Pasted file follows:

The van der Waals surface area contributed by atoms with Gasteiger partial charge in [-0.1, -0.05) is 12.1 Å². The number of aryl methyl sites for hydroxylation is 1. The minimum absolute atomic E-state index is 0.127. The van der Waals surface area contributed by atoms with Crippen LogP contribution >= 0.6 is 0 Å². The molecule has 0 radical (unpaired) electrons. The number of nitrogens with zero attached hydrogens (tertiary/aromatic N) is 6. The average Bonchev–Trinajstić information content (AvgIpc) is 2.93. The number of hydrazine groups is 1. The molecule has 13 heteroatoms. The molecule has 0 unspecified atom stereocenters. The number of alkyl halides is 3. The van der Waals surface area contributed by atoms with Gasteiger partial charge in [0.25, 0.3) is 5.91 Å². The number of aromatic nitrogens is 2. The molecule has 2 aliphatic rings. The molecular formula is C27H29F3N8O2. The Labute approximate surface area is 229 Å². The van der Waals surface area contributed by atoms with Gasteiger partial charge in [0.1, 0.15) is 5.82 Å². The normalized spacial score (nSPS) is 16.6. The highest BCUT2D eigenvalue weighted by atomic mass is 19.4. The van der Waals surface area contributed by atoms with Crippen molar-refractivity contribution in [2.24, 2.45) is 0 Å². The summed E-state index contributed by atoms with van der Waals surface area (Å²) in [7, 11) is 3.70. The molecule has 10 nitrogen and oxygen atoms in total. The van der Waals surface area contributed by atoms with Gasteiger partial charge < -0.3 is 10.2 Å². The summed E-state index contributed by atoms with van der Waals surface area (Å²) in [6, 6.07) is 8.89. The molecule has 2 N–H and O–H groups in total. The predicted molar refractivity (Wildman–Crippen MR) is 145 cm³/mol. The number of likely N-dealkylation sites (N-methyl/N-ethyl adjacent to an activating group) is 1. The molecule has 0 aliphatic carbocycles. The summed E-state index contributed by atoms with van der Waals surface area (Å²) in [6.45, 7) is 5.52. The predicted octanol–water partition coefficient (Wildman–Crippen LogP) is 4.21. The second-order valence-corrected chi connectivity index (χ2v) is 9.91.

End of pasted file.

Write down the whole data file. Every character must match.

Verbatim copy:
The van der Waals surface area contributed by atoms with Gasteiger partial charge in [-0.1, -0.05) is 12.1 Å². The number of aryl methyl sites for hydroxylation is 1. The minimum absolute atomic E-state index is 0.127. The van der Waals surface area contributed by atoms with Crippen LogP contribution >= 0.6 is 0 Å². The molecule has 0 radical (unpaired) electrons. The number of nitrogens with zero attached hydrogens (tertiary/aromatic N) is 6. The average Bonchev–Trinajstić information content (AvgIpc) is 2.93. The number of hydrazine groups is 1. The molecule has 13 heteroatoms. The molecule has 0 unspecified atom stereocenters. The number of alkyl halides is 3. The van der Waals surface area contributed by atoms with Gasteiger partial charge in [0.25, 0.3) is 5.91 Å². The number of aromatic nitrogens is 2. The molecule has 2 aliphatic rings. The molecular formula is C27H29F3N8O2. The Labute approximate surface area is 229 Å². The van der Waals surface area contributed by atoms with Gasteiger partial charge in [0.1, 0.15) is 5.82 Å². The normalized spacial score (nSPS) is 16.6. The highest BCUT2D eigenvalue weighted by atomic mass is 19.4. The van der Waals surface area contributed by atoms with Crippen molar-refractivity contribution in [2.24, 2.45) is 0 Å². The summed E-state index contributed by atoms with van der Waals surface area (Å²) in [7, 11) is 3.70. The molecule has 10 nitrogen and oxygen atoms in total. The van der Waals surface area contributed by atoms with Gasteiger partial charge < -0.3 is 10.2 Å². The summed E-state index contributed by atoms with van der Waals surface area (Å²) in [6, 6.07) is 8.89. The molecule has 2 N–H and O–H groups in total. The predicted molar refractivity (Wildman–Crippen MR) is 145 cm³/mol. The number of likely N-dealkylation sites (N-methyl/N-ethyl adjacent to an activating group) is 1. The molecule has 0 aliphatic carbocycles. The summed E-state index contributed by atoms with van der Waals surface area (Å²) in [6.45, 7) is 5.52. The predicted octanol–water partition coefficient (Wildman–Crippen LogP) is 4.21. The second-order valence-corrected chi connectivity index (χ2v) is 9.91.